First responders are at the forefront of the war on drugs every day and, in Ohio, these workers are feeling the brunt of a staggering epidemic.
King5 reports that Ohio is one of the hardest areas hit, with one hundred people dying each week from overdoses, according to Ohio Attorney General Mike DeWine. Nationwide, 175 are dying daily. That means the majority of national opioid deaths daily are in Ohio.
First responders like firefighters and EMTs are the ones on the scene first trying their best to save lives. The numbers of calls are increasing, and in a video on NBC News, one first responder shares that he once saw one or two opioid overdoses every couple of weeks, but that now it is that many or more every day.
These first responders share that in years past, most of their calls were in response to diabetics who fell into diabetic comas. Now the vast majority of the calls are related to opioid overdose.
According to a report on EMS World, in 2015, firefighters, paramedics and other first responders administered naloxone 19,782 times in Ohio. This number continues to grow.
Another frightening number is the increased amount of Narcan (naloxone) needed when there is an overdose. First responders are now administering upwards of 15 or 20 mg of Narcan to try to save a life, where 2 mg was once enough. Why? The problem is that overdoses now are usually caused by opioids mixed with fentanyl, a horrifyingly potent drug on its own.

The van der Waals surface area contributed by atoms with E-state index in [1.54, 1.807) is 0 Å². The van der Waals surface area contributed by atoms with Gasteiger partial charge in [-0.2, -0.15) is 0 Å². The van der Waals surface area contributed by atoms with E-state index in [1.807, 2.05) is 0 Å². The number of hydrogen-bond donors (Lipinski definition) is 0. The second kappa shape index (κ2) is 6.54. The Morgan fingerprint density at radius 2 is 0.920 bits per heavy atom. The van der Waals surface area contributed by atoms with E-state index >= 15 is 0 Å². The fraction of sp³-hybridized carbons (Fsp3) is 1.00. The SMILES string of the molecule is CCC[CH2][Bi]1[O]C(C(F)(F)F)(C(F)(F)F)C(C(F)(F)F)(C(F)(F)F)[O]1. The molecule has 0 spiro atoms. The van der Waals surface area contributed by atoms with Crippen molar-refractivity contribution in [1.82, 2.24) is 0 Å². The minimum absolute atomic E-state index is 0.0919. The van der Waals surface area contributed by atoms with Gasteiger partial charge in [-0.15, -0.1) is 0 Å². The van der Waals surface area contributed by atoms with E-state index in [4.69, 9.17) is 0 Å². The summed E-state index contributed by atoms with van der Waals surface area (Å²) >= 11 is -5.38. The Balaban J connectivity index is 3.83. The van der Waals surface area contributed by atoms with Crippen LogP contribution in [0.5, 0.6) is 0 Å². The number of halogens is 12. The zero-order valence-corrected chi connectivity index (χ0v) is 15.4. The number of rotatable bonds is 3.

The Dangers of Fentanyl
Fentanyl, a synthetic opioid, is taking a devastating toll on Ohioans. Often someone taking illicit drugs may not even know that fentanyl has been added to the mix. Just a tiny amount of fentanyl can cause an overdose and death.
The Atlantic shares a frightening comparison; the lethal dose of heroin might be around 30 milligrams, a small scoop. A lethal dose of fentanyl might be 3 milligrams, just a sprinkle of a few grains. Even unintentional contact, like breathing it in from close proximity, can be dangerous. It is not an unusual for a first responder to end up as an ER patient because of accidental contact with fentanyl on the job.
These dangers do not just affect those taking the drugs and the first responders who deal with them. The first responders in the above reports mention the impact this crisis has on families and children. They keep teddy bears with them to give to children for comfort on the scene. Sadly, it is often the children who are calling 911 while their parents are struggling with an overdose.
Treatment Is Available
If you or any of your loved ones are using drugs, addiction treatment is the best option. While first responders may be able to save your life in the short-term, the reality is that recovering from an overdose is not the same as recovering from addiction.
The professionals at Recovery Village Columbus stand ready to help you get on the path to recovery and freedom from addiction. Contact us today and you can talk with an addiction specialist to explore your treatment options. We are ready to listen and to offer you the help you need to regain control of your life now.